Watts measure power, indicating the rate of energy transfer or conversion. Named after Scottish inventor James Watt, this unit is vital in fields like electrical engineering and physics. Understanding watts helps you evaluate an electrical device’s performance by gauging its energy consumption and efficiency.

## What Are Watts In Simple Terms?

A watt measures the rate of electricity usage or production.

Think of it like filling a bucket with water: the flow rate represents power, similar to how watts function for electricity.

For instance, a 60-watt light bulb consumes 60 watts of of electricity at any given moment when on; higher wattage means greater energy consumption.

## Common Watt Multiples and What They Mean

Watts are evaluated in multiples of 1,000.

- The milliwatt (1/1000th of a watt) is the smallest unit, commonly used to measure the output power of LEDs and lasers.

- A kilowatt (kW) equals 1,000 watts and is a standard unit for measuring electricity; your electric bill likely reflects this measurement.
- A megawatt (MW) equals 1,000 kilowatts, used to measure the power of large electric motors, submarines, and aircraft carriers.
- One gigawatt (GW) equals one billion watts, typically used to measure the output power of large electric generators. Large cities may consume this amount of wattage instantly.

Electric devices at home are rated in watts or kilowatts; for example, a light bulb may use 60 watts while a microwave uses 750 watts.

Appliances like refrigerators have different ratings: a start rating (e.g., 1,200 watts) when first turned on and a running capacity (e.g., 800 watts) during normal operation, which can be a bit confusing.

## How to Measure Watts?

To measure watts, you need to know the amps and volts from a power source, which can be measured with a multimeter.

For DC circuits, use the equation: Watts (W) = Volts (V) × Amperes (A).

For example, a device operating at 120 volts and drawing 2 amperes consumes power as follows: W = 120 V × 2 A = 240 W.

This can also be expressed as Power = Amps x Volts (P = I*V) in more technical contexts.

In AC power measurement, the power factor (PF) adds complexity since watts = volts x amps x PF. The power factor measures how effectively an electrical device converts volt-amperes into watts.

## High Wattage vs Low Wattage

High wattage means higher power consumption, prompting the creation of lower-wattage appliances.

However, high wattages are beneficial for generating heat; hotter heaters have higher wattage.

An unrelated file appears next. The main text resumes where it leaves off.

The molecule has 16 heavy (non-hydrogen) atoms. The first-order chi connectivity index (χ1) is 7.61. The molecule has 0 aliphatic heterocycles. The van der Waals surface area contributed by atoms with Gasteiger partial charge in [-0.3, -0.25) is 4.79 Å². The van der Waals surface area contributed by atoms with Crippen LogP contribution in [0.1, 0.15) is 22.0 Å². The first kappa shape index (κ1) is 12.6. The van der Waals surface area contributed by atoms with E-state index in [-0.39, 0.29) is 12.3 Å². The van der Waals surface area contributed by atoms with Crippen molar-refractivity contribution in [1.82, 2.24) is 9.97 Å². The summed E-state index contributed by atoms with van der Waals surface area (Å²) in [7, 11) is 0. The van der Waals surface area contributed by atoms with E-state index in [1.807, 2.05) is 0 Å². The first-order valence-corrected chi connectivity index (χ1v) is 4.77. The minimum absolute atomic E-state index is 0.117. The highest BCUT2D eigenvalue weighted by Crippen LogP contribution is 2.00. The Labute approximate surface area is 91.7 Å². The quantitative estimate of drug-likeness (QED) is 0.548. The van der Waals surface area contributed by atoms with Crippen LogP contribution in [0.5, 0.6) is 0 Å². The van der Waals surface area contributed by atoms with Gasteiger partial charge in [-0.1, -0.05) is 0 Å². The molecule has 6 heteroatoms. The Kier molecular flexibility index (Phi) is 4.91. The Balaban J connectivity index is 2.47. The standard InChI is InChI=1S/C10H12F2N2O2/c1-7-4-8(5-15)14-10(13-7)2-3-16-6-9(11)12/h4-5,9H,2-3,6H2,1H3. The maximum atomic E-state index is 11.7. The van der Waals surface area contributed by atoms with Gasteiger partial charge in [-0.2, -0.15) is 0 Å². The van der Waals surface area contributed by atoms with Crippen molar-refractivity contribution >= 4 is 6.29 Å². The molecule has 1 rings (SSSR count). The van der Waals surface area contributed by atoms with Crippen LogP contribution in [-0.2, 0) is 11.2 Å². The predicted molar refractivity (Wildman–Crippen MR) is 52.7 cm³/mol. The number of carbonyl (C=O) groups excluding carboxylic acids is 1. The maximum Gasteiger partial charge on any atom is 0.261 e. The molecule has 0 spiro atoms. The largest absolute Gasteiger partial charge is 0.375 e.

It’s important to note that high-wattage appliances produce more heat and can overload circuits, leading to blown fuses or tripped breakers.

In contrast, low-wattage devices like cell phone chargers and LED bulbs require less power.

## Difference Between Watts & Watt-Hours

Watts measure the power a device uses, while watt-hours measure the energy consumed over time.

One watt-hour equals one watt used for an hour.

For example, a 10-watt LED bulb left on for one hour consumes 10 watt-hours of energy.

## Power Supply Capacity

A power supply’s capacity, measured in wattage, indicates the maximum power it can deliver.

When selecting a power supply, choose one with sufficient wattage for your system’s needs.

It’s better to have excess capacity than insufficient power. Aim for 10–20% headroom between the power supply’s maximum rating and your system’s requirements.

For instance, if a device needs 200 watts, don’t use a 200-watt power supply; choose one with higher wattage, like a 240-watt power supply.

## Why Do Watts Matter in RVs & Boats?

When traveling in an RV or boat, calculating your daily power requirements is crucial.

For marine applications, understand the necessary motor power based on your boat’s size.

In RVs, determine which appliances you can run simultaneously.

For instance, a generator providing 4,000 watts can support an air conditioner, microwave, and several small appliances but not all at once.

If considering a solar system for your boat or RV, calculate your 24-hour wattage to determine how many solar panels you need based on their wattage to sustain daily usage.

## How Many Watts of Solar Do You Need?

To determine the wattage needed for solar panels to power the RV, boat or off-grid, start by listing all electrical devices will be used. Record each device’s wattage and intended running time.

Next, add the wattages together and total the running times. Multiply these two totals (total wattage x total projected running time) to find the required watt-hours.

For example, if you plan to run all devices for 12 hours with a 250-watt solar panel, it can produce 3,000 watt-hours (250 x 12 = 3,000). If your total requirement exceeds 3,000 watt-hours over that period, you’ll need more than one panel.

This method is simplified; many other factors will affect solar needs. For a more detailed approach to calculating requirements for an RV, you can check etrailer’s article.